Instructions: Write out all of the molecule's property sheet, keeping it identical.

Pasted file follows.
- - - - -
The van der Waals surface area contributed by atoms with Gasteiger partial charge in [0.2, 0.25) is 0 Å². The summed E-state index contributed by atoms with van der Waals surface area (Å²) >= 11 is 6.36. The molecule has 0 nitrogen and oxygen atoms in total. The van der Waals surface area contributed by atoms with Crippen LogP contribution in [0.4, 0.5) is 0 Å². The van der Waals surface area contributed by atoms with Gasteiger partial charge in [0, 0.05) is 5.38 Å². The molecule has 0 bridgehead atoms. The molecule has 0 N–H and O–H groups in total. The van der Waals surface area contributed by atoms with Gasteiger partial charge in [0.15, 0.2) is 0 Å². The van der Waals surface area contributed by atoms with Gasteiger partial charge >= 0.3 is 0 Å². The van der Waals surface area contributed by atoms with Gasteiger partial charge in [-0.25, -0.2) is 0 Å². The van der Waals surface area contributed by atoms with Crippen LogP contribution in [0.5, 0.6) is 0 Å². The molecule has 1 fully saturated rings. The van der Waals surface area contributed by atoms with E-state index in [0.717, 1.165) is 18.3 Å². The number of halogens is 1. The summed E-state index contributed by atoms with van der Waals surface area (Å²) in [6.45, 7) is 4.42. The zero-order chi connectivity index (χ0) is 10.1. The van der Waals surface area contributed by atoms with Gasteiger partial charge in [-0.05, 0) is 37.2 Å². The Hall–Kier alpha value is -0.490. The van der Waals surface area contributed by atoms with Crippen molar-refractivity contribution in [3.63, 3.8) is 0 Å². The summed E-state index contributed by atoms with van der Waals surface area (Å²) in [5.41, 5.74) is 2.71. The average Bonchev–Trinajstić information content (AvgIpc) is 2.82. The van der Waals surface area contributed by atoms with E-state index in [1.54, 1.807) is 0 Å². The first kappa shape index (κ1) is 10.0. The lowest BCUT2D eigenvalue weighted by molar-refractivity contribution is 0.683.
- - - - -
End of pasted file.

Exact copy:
The van der Waals surface area contributed by atoms with Gasteiger partial charge in [0.2, 0.25) is 0 Å². The summed E-state index contributed by atoms with van der Waals surface area (Å²) >= 11 is 6.36. The molecule has 0 nitrogen and oxygen atoms in total. The van der Waals surface area contributed by atoms with Crippen LogP contribution in [0.4, 0.5) is 0 Å². The van der Waals surface area contributed by atoms with Gasteiger partial charge in [0, 0.05) is 5.38 Å². The molecule has 0 bridgehead atoms. The molecule has 0 N–H and O–H groups in total. The van der Waals surface area contributed by atoms with Gasteiger partial charge in [0.15, 0.2) is 0 Å². The van der Waals surface area contributed by atoms with Gasteiger partial charge >= 0.3 is 0 Å². The van der Waals surface area contributed by atoms with Gasteiger partial charge in [-0.25, -0.2) is 0 Å². The van der Waals surface area contributed by atoms with Crippen LogP contribution in [0.5, 0.6) is 0 Å². The molecule has 1 fully saturated rings. The van der Waals surface area contributed by atoms with E-state index in [0.717, 1.165) is 18.3 Å². The number of halogens is 1. The summed E-state index contributed by atoms with van der Waals surface area (Å²) in [6.45, 7) is 4.42. The zero-order chi connectivity index (χ0) is 10.1. The van der Waals surface area contributed by atoms with Gasteiger partial charge in [-0.05, 0) is 37.2 Å². The Hall–Kier alpha value is -0.490. The van der Waals surface area contributed by atoms with Crippen molar-refractivity contribution in [3.63, 3.8) is 0 Å². The summed E-state index contributed by atoms with van der Waals surface area (Å²) in [5.41, 5.74) is 2.71. The average Bonchev–Trinajstić information content (AvgIpc) is 2.82. The van der Waals surface area contributed by atoms with E-state index in [1.54, 1.807) is 0 Å². The first kappa shape index (κ1) is 10.0. The lowest BCUT2D eigenvalue weighted by molar-refractivity contribution is 0.683.